Arun DeSouza Explains Why Dynamic Networks Require Observability

Learn why today's dynamic networks require more than traditional monitoring.

Modern cloud applications are becoming more complex, which present challenges that limit the ability to proactively detect emerging threats and locate root cause issues that impact availability and uptime. Traditional monitoring and tracing solutions produce a plethora of data and alerts that can overwhelm IT and operations staff.

In this archived keynote session, Arun DeSouza, managing director at Profortis Solutions, explores the growing industry trend that sees enterprises migrating from monitoring to observability and solutions that use AI to assist in managing alerts, correlating incidents, rapidly resolving problems, and proactively eliminating problems in the making.

This segment was part of our live virtual event titled, “Network Observability in the Age of Cloud.” The event was presented by Network Computing on April 18, 2024.

A transcript of the video follows below. Minor edits have been made for clarity.

Arun DeSouza: Now, let's discuss the rise of network observability. Today, if you look at network monitoring, it focuses on the continuous collection, analysis, and display of network data.

This is the old KPI-type of approach where you'd monitor specific metrics and operating thresholds, which ensures stability, availability, and performance. However, today’s network is no longer static, it's a dynamic network.

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So, if you only focus on a few things, you're going to get lost, because the state of the network changes very fast. The future state for network management gives rise for network observability because you must understand the impact of the network state dynamically on business objectives and the user experience.

You must be able to use network data and a holistic view, which allows you to understand what's happening to the network to have a richer, next generation, architectural design that embraces transistors, zero-trust, and SASE.

Assuring the user experience and performance of all your enterprise applications utilizing the dynamic collection analysis of diverse telemetry data, whether it's log sources or flow data. Last, but not least, providing a holistic, detailed network illustration and operating state in real-time is important.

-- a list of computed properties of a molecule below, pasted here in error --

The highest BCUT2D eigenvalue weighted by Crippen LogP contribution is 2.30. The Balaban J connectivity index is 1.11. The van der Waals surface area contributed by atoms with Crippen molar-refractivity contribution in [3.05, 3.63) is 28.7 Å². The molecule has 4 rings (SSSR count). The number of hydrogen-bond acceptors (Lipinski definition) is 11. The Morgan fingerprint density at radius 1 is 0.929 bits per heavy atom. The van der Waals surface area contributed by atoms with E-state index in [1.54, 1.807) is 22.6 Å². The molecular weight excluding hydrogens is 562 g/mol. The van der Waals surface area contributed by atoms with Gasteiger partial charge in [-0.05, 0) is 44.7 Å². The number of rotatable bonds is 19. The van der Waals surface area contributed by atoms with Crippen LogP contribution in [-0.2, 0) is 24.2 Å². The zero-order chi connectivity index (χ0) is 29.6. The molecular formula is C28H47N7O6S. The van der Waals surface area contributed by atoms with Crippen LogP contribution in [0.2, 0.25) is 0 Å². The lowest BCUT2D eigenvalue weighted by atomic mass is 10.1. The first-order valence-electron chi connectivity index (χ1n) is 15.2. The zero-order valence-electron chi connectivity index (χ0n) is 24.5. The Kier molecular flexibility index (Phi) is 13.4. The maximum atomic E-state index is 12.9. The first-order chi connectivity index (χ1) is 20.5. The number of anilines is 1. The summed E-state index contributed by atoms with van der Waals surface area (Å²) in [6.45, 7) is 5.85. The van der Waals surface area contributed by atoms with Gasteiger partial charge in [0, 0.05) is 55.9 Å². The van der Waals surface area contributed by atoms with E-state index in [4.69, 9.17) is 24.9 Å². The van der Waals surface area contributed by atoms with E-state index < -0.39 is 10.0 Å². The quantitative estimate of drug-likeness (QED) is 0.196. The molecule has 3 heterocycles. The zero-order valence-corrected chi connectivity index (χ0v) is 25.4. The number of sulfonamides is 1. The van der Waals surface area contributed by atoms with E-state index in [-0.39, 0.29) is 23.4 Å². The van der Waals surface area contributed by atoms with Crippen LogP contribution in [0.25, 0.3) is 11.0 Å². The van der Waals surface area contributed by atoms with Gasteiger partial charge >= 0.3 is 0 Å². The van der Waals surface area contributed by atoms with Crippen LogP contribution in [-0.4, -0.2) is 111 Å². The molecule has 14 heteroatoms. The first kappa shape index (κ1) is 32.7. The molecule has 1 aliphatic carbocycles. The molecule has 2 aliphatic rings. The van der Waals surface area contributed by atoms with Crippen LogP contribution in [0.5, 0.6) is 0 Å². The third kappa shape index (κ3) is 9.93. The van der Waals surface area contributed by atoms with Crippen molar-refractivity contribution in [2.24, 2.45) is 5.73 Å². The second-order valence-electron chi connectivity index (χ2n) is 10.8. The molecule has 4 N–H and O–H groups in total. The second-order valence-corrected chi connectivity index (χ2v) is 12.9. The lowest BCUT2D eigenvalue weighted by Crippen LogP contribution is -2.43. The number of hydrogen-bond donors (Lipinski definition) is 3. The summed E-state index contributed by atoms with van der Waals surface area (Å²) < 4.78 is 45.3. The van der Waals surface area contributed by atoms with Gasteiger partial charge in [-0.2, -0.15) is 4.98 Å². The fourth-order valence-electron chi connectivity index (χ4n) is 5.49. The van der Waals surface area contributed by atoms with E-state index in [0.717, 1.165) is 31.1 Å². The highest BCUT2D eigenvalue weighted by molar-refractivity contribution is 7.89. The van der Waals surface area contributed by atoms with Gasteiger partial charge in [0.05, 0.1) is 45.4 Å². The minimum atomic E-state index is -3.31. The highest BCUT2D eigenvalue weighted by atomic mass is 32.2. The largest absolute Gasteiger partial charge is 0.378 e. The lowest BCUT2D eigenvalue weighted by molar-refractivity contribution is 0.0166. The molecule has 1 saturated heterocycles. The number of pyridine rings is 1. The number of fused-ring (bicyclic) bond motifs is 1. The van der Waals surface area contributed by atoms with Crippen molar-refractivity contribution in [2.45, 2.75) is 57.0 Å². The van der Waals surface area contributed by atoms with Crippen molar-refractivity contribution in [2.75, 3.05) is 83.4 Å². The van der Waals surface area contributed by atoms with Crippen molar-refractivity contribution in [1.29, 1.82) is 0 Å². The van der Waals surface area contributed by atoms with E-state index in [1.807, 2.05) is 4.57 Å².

Every network and security leader must see the network map, threat posture, service, risk, and application failures in real-time to proactively manage every system in the user experience to serve the business. What are some of the pillars for network observability?

The first is telemetry, because you need to be able to collect data across many diverse data sources, including the data center and network level, as well as the application level in real-time. Collecting the data in individual silos only won't help you.

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The next key pillar for network observability is the data lake. In fact, you might need multiple data lakes to facilitate proper analysis, which is key to aggregate and provide actionable insights to these huge amounts of data.

The third pillar is visibility and visualization. You must see any threats that impact performance in real-time, and consistently act, whether that's every month, quarter, or annually. It is important to see the performance of the network and how trends positively or negatively impact the business and user experience, which is zero-trust.

It's very important to understand the context and behavior of the network, and the applications that are delivered through it, so that you can have proactive incident management. You want to be ahead of the curve, not behind.

Now, obviously, you want actionable insights, but even if you get those, you're not going to be able to achieve it with limited staff. Today, most companies don't have enough staff, so you need the ability to automate and orchestrate incident response.

That's where observability and the new modern paradigm shift to observability helps facilitate that. To achieve the appropriate automation, scale, and efficiency, you must leverage those diverse data sources.

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Back in the day, the network, security, and IT teams were apart of certain silos, but now zero-trust and SASE help power and deliver a better user experience. The business posture requires cross functional collaboration across all levels of IT, security, and network operations.

As a CISO, we always talk about people, processes, and technology. You can distribute all these pillars into some of those dimensions, and some across multiple dimensions, because network observability is not just a technology concept – there are also people in business processes.

In addition to all the macro trends and the business drivers we talked about earlier, what are some of the primary use cases for network observability? First and foremost, is root cause analysis and troubleshooting.

If you're able to have real-time dashboards that enable holistic illustrations, actionable insights, and even automated remediation, it becomes a powerful tool. It makes the entire enterprise safer, improves service assurance, and minimizes breaches.

You want the ability to locate bottlenecks, threats, and areas to improve in real-time. Locating which services can be removed is important because of the need for fundamental reporting and visualization. As we try to power businesses forward, utilizing the cloud for reporting and visualization is huge, both at the network and security level.

Watch the archived “Network Observability in the Age of Cloud” live virtual event on-demand today.

About the Author(s)

Brandon Taylor, Digital Editorial Program Manager

Brandon Taylor is the Digital Editorial Program Manager at Network Computing.

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